To use this tip table, enter the percentage of the tip (15% or 20%) in cell F1 (named Tip_Percentage) and the amount of the check before tax in cell F2 (named Pretax_Total). Excel then looks up the value that you enter in the Pretax_Total cell in the first column of the Lookup table, which includes the cell range A2:C101 and is named Tip_Table.
Excel then moves down the values in the first column of Tip_Table until it finds a match, whereupon the program uses the col_index_num argument in the VLOOKUP function to determine which tip amount from that row of the table to return to cell F3. If Excel finds that the value entered in the Pretax_Total cell ($16.50 in this example) doesn’t exactly match one of the values in the first column of Tip_Table, the program continues to search down the comparison range until it encounters the first value that exceeds the pretax total (17.00 in cell A19 in this example). Excel then moves back up to the previous row in the table and returns the value in the column that matches the col_index_num argument of the VLOOKUP function. (This is because the optional range_lookup argument has been omitted from the function.)
Note that the tip table example in Figure 6-1 uses an IF function to determine the col_index_num argument for the VLOOKUP function in cell F3. The IF function determines the column number to be used in the tip table by matching the percentage entered in Tip_Percentage (cell F1) with 0.15. If they match, the function returns 2 as the col_index_num argument and the VLOOKUP function returns a value from the second column (the 15% column B) in the Tip_Table range. Otherwise, the IF function returns 3 as the col_index_num argument and the VLOOKUP function returns a value from the third column (the 20% column C) in the Tip_Table range.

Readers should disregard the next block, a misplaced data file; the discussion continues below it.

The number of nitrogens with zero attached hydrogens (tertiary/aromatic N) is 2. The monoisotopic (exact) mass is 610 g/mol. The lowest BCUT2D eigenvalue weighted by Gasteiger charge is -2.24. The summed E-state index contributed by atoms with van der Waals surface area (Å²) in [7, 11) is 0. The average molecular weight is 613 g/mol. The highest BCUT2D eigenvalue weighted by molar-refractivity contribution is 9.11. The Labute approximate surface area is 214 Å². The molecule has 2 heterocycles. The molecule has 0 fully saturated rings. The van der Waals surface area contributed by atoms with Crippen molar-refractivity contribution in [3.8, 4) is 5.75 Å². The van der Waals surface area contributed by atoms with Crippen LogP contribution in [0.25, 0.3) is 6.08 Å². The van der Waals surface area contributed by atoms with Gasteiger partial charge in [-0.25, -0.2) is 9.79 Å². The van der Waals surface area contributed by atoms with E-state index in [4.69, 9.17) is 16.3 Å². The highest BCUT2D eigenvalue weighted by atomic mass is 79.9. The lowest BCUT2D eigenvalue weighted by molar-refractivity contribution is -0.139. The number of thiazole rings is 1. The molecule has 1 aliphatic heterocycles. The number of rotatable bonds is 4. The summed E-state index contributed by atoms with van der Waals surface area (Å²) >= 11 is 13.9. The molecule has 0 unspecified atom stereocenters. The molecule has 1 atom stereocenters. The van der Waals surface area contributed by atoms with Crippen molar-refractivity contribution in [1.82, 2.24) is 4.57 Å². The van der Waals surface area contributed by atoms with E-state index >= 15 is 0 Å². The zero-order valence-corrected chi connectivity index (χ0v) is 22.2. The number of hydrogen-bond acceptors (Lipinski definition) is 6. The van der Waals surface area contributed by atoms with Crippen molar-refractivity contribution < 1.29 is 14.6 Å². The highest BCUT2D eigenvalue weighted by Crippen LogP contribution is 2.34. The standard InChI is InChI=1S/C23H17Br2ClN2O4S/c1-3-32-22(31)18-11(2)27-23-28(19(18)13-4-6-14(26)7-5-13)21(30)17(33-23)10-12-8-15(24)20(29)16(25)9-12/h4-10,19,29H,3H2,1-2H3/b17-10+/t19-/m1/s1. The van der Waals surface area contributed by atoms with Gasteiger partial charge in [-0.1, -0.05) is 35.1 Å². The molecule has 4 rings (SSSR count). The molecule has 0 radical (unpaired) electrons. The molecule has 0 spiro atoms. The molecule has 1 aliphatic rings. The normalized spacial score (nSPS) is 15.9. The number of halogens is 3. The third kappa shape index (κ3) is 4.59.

Figure 6-2 shows an example that uses the HLOOKUP function to look up the price of each bakery item stored in a separate price Lookup table and then to return that price to the Price/Doz column of the Daily Sales list. Cell F3 contains the original formula with the HLOOKUP function that is then copied down column F:
=HLOOKUP(item,Price_table,2,FALSE)
Figure 6-2: Using the HLOOKUP function to return the price of a bakery item from a Lookup table.
In this HLOOKUP function, the range name Item that’s given to the Item column in the range C3:C62 is defined as the lookup_value argument and the cell range name Price table that’s given to the cell range I1:M2 is the table_array argument. The row_index_num argument is 2 because you want Excel to return the prices in the second row of the Prices Lookup table, and the optional range_lookup argument is FALSE because the item name in the Daily Sales list must match exactly the item name in the Prices Lookup table.
By having the HLOOKUP function use the Price table range to input the price per dozen for each bakery goods item in the Daily Sales list, you make it a very simple matter to update any of the sales in the list. All you have to do is change its Price/Doz cost in this range, and the HLOOKUP function immediately updates the new price in the Daily Sales list wherever the item is sold.